Continuing unrest makes Hong Kong’s poor poorer and helps no one
- The absolute number of people in poverty grew in 2018, even though the economy made gains then. The impact of the protests will surely be felt in new poverty figures, as more people lose their jobs
The latest Hong Kong Poverty Situation report reveals that the city’s poverty rate went up slightly, from 20.1 per cent in 2017 to 20.4 per cent in 2018. The number of people in poverty increased by 29,800 from 1.377 million to 1.406 million, before government intervention.
In our analysis of the situation between 2017 and 2018, we found a slight improvement in the poverty rate after government intervention. But the overall picture has become more worrying, because the number of poor in society is attributable to overall population growth, the size of the aged population, and the number of single-parent households.
These three factors will continue to shape the trajectory of poverty in Hong Kong, and they are somewhat beyond the control of the government (although it could tweak the population growth rate by adjusting the daily quota on one-way permit holders entering Hong Kong).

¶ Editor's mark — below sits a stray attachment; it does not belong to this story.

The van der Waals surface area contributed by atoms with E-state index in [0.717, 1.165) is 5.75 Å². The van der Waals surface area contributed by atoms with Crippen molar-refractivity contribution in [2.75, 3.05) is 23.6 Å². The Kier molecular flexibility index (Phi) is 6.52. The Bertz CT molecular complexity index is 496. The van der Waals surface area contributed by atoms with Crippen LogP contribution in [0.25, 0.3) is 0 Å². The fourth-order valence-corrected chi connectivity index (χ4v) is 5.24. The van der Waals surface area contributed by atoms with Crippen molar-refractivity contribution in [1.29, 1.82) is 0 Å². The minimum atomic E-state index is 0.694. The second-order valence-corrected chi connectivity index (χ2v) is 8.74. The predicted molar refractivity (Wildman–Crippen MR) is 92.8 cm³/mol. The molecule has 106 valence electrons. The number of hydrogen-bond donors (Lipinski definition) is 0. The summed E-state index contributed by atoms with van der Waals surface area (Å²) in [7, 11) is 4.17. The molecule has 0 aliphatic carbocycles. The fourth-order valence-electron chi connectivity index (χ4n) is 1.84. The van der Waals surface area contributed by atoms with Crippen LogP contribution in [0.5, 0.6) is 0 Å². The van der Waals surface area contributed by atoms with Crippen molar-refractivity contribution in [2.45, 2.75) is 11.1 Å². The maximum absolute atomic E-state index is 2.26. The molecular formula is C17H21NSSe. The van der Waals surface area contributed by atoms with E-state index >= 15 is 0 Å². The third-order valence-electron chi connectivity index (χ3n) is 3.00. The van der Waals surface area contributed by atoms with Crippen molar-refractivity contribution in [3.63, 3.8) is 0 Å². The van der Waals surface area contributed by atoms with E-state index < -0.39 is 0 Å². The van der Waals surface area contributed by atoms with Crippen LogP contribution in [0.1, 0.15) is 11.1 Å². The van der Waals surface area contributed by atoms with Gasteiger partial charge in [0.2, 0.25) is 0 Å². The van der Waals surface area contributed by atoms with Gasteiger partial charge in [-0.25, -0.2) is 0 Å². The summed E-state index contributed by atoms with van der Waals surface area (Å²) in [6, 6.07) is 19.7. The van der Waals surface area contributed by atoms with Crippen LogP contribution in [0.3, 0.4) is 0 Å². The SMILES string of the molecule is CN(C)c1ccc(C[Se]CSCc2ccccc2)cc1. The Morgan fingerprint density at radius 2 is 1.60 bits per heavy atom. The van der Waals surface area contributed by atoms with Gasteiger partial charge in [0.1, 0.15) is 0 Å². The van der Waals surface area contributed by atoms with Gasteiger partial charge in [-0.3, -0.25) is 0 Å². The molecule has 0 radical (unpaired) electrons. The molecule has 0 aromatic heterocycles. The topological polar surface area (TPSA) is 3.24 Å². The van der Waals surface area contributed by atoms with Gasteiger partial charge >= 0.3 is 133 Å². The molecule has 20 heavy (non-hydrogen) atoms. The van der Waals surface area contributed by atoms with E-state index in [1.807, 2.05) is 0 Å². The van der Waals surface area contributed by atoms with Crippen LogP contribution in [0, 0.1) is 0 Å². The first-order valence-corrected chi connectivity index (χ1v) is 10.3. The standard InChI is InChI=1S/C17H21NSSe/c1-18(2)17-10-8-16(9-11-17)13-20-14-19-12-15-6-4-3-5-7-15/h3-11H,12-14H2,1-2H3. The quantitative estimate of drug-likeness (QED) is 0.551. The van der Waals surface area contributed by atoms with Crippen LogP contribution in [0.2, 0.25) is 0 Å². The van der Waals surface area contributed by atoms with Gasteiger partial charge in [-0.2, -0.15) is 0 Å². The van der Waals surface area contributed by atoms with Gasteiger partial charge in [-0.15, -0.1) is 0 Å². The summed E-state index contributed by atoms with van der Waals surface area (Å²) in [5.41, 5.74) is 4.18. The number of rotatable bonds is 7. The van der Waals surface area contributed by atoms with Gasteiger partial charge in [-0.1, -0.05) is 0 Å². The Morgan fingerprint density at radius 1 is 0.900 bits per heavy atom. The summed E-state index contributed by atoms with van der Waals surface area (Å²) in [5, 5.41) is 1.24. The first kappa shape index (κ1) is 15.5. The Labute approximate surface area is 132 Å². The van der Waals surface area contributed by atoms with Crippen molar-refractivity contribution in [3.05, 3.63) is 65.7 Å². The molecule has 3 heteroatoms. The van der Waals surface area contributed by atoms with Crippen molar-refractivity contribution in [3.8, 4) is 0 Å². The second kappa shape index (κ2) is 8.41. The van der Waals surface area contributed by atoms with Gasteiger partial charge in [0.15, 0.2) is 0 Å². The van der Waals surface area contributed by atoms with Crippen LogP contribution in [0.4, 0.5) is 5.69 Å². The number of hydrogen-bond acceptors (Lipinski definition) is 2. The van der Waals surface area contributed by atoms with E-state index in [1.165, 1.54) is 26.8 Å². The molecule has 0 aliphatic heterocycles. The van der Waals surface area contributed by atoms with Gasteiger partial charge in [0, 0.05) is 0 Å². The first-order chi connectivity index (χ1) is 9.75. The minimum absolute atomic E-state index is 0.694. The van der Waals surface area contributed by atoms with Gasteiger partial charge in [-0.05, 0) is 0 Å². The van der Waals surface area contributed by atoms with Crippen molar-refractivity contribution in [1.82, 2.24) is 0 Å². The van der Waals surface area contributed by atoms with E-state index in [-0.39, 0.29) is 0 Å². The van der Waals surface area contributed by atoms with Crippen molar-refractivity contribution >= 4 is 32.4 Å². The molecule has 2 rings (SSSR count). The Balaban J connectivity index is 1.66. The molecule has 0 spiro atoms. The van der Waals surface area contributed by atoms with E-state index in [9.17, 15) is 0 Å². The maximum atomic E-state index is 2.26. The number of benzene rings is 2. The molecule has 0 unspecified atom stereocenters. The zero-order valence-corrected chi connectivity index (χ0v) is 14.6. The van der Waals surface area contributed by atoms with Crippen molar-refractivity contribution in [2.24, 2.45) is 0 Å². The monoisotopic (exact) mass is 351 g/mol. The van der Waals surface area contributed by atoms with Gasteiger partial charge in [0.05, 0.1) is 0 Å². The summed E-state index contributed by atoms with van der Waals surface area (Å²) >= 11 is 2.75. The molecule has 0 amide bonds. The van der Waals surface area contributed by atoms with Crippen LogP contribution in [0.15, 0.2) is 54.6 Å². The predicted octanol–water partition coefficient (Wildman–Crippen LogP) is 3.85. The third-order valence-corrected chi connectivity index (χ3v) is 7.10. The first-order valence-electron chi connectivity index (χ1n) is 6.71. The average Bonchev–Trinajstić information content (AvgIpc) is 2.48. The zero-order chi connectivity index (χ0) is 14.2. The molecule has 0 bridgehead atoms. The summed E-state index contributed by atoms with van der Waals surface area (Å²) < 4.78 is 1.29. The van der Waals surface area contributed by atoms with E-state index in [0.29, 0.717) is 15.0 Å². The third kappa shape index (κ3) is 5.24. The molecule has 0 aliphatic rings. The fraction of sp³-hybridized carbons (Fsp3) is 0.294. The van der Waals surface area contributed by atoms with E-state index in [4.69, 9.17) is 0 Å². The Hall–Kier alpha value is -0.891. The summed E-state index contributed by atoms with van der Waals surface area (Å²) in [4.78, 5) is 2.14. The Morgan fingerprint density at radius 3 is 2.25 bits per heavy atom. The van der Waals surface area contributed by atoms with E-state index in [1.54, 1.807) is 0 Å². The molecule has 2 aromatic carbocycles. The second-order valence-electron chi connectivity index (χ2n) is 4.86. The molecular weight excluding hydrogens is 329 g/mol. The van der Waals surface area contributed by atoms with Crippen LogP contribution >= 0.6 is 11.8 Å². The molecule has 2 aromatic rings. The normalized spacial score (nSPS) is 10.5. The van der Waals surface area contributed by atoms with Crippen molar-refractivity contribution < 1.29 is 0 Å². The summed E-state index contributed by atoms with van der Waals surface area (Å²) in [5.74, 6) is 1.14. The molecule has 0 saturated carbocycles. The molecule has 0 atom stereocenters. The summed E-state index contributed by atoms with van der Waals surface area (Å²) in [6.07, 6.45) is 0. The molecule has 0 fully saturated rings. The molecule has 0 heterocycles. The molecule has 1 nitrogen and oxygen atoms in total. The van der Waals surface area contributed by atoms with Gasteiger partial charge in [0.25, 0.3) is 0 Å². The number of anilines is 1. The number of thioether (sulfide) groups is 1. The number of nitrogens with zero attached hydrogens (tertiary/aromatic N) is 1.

Meanwhile, it seems there is a group of people who are structurally poor and benefit little from government intervention. Older adults have a higher poverty rate than the general population (30.9 per cent); so do single-parent households (35 per cent).
The rising number of single-parent households in poverty, even after government intervention, deserves special attention, as it will have a spillover effect on the children, who might be more vulnerable to the risk of intergenerational poverty. For older adults, however, the situation may not be as bad as it seems, as many are retirees on a low-income, but who own assets of a certain value.
The best arrangement would be to create jobs in these districts, that is, bring the jobs to the people rather than bring the people to the jobs, so they can save on transport costs. As it is, women in these households already face barriers to participating in the workforce and improving their household income, such as insufficient childcare support and sociocultural factors that affect ethnic minority women.
The government has spent considerable amounts to mitigate the pressure on the poor. However, it needs to do so strategically and sustainably. For many low-income residents, public housing remains a lifeline; without it, they would have to spend up to half their salaries on accommodation.
Although the rising youth poverty rate is a concern, young people have a better chance of escaping poverty than older people. Providing education (especially tertiary education) and training opportunities for the young is still the best way to improve their quality of life and income.
The unrest continues, with no gain whatsoever. Necessary measures must be implemented to make Hong Kong competitive again.
Paul Yip is a chair professor (population health) in the Social Work and Social Administration Department at the University of Hong Kong